Redesigning the Poverty Alleviations Program – Part 3

Before introducing the Janasaviya and Samurdhi Programs, Sri Lanka had the experience of establishing temporary relief work camps (cash for work) in drought-affected areas to satisfy the people's basic needs until they get back to farming.

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Grandmother with her Granson in Jaffna [ Photo credit Claudia Willmitzer - ]

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The IMF prescription of direct cash grants for the poor may work satisfactorily if the poor segment is small. It may be possible for advanced countries as the percentage of poor is small, and most are in temporary poverty. Sri Lanka’s situation is different because the majority are poor and wish to be in poverty forever to enjoy social welfare. The rest of society and the macro economy can’t maintain such a large number (50%) who don’t contribute to the economy.  According to the Sri Lankan political culture and habits of the people, this will be a permanent feature, and future governments will not be able to get rid of it. As we do not have a good database, enjoying this benefit by ineligible families can’t be prevented like the Corvid Relief package in 2020/21. It was enjoyed by about 65% of the families.  Instead of reinforcing the culture of handouts dependency, the following ideas would be helpful to redesign the entire poverty alleviation program to a sustainable, growth-oriented one.

The underlying principle of restructuring the national poverty alleviation program is that nobody except the vulnerable should receive cash or material benefits for an extended period without contributing to the economy. Therefore, a multiple approach for poverty alleviation is proposed. (a) Employment guarantee program for people who belong to the workforce but are unemployed or under-employed (b) Direct, adequate, criteria-based cash grants to vulnerable families that can’t work, (c) Temporary relief for the people affected by economic crisis, (d) Support to small and medium enterprises to create sustainable, productive wage employment to elevate the poor above the poverty line,(e) provide employable skills for school leavers, (f) Relocation of isolated unviable poverty pockets, (g) Caring for people who do not have caretakers. The above seven components are discussed below in detail.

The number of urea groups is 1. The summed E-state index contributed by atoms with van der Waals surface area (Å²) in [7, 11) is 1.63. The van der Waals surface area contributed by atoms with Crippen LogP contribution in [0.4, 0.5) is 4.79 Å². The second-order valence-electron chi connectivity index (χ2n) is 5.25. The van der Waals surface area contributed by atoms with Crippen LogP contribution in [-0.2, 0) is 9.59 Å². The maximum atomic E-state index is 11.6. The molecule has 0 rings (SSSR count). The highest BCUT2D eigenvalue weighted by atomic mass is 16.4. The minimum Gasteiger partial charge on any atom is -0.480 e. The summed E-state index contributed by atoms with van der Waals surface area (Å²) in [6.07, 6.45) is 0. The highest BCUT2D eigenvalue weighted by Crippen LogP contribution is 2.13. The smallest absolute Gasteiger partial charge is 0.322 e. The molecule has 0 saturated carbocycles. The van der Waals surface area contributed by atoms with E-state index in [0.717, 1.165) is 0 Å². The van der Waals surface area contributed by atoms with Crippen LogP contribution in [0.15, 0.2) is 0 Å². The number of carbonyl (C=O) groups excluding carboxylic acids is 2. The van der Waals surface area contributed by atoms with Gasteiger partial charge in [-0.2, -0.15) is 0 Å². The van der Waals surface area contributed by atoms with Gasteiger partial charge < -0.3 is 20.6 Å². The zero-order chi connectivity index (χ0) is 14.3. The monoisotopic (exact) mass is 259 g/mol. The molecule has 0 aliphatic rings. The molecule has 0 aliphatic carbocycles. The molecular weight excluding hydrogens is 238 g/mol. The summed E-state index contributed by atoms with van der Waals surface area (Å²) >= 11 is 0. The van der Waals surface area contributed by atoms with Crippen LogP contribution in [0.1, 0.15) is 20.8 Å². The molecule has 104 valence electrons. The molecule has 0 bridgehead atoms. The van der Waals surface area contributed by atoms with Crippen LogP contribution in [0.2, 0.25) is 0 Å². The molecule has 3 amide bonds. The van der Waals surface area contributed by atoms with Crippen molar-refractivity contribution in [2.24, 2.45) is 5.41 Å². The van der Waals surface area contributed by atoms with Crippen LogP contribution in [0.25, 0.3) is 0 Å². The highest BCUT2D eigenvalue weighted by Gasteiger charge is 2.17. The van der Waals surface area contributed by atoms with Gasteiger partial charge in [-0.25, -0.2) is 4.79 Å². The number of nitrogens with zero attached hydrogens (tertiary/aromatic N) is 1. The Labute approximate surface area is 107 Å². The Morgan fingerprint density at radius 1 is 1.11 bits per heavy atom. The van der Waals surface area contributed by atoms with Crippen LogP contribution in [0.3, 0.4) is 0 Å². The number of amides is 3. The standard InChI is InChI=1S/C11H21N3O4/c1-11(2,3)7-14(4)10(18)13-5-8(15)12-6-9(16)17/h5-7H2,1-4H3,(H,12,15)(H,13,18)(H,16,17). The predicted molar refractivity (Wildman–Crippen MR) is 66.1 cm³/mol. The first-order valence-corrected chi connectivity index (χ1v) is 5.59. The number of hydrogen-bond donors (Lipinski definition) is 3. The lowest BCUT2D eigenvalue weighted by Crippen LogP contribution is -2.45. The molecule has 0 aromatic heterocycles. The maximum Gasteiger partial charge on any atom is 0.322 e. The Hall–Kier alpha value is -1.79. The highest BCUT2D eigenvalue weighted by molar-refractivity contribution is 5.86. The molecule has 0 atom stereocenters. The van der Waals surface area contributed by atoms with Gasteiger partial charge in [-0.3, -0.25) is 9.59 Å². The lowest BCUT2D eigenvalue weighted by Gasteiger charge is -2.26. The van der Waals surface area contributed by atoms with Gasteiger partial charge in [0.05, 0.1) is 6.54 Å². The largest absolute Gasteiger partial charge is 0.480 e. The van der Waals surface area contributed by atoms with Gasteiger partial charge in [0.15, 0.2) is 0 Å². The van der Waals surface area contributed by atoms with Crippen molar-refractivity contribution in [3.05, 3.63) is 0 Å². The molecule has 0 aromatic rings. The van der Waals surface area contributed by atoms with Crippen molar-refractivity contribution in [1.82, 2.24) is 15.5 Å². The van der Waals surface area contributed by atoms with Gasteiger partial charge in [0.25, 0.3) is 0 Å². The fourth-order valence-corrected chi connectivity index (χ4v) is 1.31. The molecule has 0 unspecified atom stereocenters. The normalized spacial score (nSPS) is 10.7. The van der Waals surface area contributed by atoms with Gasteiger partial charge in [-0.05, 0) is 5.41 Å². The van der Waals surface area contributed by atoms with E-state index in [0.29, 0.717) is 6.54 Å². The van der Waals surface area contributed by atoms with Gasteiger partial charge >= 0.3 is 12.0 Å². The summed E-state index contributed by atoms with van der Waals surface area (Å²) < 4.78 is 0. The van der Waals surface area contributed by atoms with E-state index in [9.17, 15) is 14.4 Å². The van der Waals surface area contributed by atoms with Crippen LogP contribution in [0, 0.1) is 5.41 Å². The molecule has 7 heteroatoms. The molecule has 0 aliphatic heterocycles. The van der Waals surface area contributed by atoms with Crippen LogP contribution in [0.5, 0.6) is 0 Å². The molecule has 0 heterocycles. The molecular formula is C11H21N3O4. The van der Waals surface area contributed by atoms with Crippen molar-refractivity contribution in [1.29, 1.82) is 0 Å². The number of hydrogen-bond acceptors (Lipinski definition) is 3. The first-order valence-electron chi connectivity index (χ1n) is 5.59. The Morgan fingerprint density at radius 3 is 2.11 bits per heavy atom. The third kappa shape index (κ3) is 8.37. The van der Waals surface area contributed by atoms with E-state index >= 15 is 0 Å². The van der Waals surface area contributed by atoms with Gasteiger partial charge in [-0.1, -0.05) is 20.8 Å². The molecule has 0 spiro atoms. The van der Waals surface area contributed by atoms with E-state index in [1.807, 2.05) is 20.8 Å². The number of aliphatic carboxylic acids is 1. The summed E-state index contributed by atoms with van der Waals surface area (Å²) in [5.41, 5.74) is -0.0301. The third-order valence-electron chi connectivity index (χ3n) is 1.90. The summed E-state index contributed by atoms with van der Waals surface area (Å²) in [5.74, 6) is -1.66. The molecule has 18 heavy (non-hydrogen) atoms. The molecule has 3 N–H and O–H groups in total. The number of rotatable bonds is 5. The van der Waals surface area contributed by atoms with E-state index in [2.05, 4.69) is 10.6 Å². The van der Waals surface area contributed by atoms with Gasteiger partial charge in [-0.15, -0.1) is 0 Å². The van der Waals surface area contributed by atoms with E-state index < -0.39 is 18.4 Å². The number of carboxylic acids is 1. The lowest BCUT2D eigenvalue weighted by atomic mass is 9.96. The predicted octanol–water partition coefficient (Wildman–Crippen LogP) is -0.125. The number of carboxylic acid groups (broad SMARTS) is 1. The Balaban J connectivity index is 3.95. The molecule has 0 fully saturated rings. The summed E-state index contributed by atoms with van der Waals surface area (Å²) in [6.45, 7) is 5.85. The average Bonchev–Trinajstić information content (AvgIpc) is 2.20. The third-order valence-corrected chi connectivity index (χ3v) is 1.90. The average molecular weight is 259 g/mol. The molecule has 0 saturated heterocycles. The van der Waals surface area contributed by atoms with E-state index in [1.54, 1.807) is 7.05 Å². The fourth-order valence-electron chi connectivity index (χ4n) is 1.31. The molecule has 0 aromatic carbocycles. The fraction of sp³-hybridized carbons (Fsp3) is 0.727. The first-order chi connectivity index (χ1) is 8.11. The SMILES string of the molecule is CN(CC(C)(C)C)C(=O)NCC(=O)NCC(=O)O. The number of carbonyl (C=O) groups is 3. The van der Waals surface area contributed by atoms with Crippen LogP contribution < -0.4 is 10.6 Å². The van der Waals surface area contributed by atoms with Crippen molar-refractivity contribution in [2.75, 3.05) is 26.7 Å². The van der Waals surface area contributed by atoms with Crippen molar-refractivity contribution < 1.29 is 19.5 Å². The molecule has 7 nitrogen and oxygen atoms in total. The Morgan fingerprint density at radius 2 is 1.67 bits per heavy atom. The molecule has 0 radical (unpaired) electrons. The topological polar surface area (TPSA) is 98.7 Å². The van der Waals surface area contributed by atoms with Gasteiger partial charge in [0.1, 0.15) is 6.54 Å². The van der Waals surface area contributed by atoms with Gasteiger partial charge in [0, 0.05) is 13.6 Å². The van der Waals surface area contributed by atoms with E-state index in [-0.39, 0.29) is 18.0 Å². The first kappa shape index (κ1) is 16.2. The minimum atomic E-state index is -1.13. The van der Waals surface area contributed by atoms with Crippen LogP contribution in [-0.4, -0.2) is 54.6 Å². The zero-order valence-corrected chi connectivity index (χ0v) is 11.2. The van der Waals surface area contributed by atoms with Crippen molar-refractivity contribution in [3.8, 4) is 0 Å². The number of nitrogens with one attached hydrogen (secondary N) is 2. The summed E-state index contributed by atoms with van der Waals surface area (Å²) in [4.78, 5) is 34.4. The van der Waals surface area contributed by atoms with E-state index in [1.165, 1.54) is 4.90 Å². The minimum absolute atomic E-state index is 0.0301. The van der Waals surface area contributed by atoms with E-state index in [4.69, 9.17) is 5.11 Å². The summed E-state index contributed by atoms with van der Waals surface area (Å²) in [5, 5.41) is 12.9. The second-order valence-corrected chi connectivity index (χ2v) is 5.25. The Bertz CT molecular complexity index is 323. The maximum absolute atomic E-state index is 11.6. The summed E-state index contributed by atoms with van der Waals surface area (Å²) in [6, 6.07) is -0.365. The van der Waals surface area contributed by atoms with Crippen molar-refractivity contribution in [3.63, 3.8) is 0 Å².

3.1 Employment for Everybody (Employment Guarantee Scheme)

As discussed above, most Samutdhi recipients are in the labour force; hence, they can be easily diverted to an Employment Guarantee Program. Most of the public assets, including infrastructure, have been neglected without regular maintenance, and after several years, maintenance is capitalised and rehabilitated under the capital budget. This happens because a significant share of the budget goes to welfare expenditures, leaving little for asset maintenance. Therefore, it is proposed to redesign the Samurdhi program as ‘Cash for Work’ or a ‘Public Work Program’ or an ‘Employment Guarantee Scheme’.  An island-wide public work program should be set up for this purpose. Under such a program, repairs of roads, government buildings, irrigation schemes, landscaping in public places, forestry programs, coast conservation, flood protection, river and road reservation maintenance, etc., are a few possible activities that will increase the stock of national assets.  Then poverty alleviation becomes economically productive and anti-inflationary in the long run.

Before introducing the Janasaviya and Samurdhi Programs, Sri Lanka had the experience of establishing temporary relief work camps (cash for work) in drought-affected areas to satisfy the people’s basic needs until they get back to farming. Most needy village/agriculture infrastructure facilities were provided /rehabilitated through relief work camps (public work programs). This program worked as an employment guarantee scheme during natural disasters. When villagers could not find jobs with a decent wage or couldn’t do farming, they had the opportunity to participate in those work camps and get paid a minimum wage for such periods/ days/. Later, the World Food Program adopted a similar approach called ‘Food for Work’.  The implementation modalities of the proposed employment guarantee scheme are explained in detail in the annexure to this article.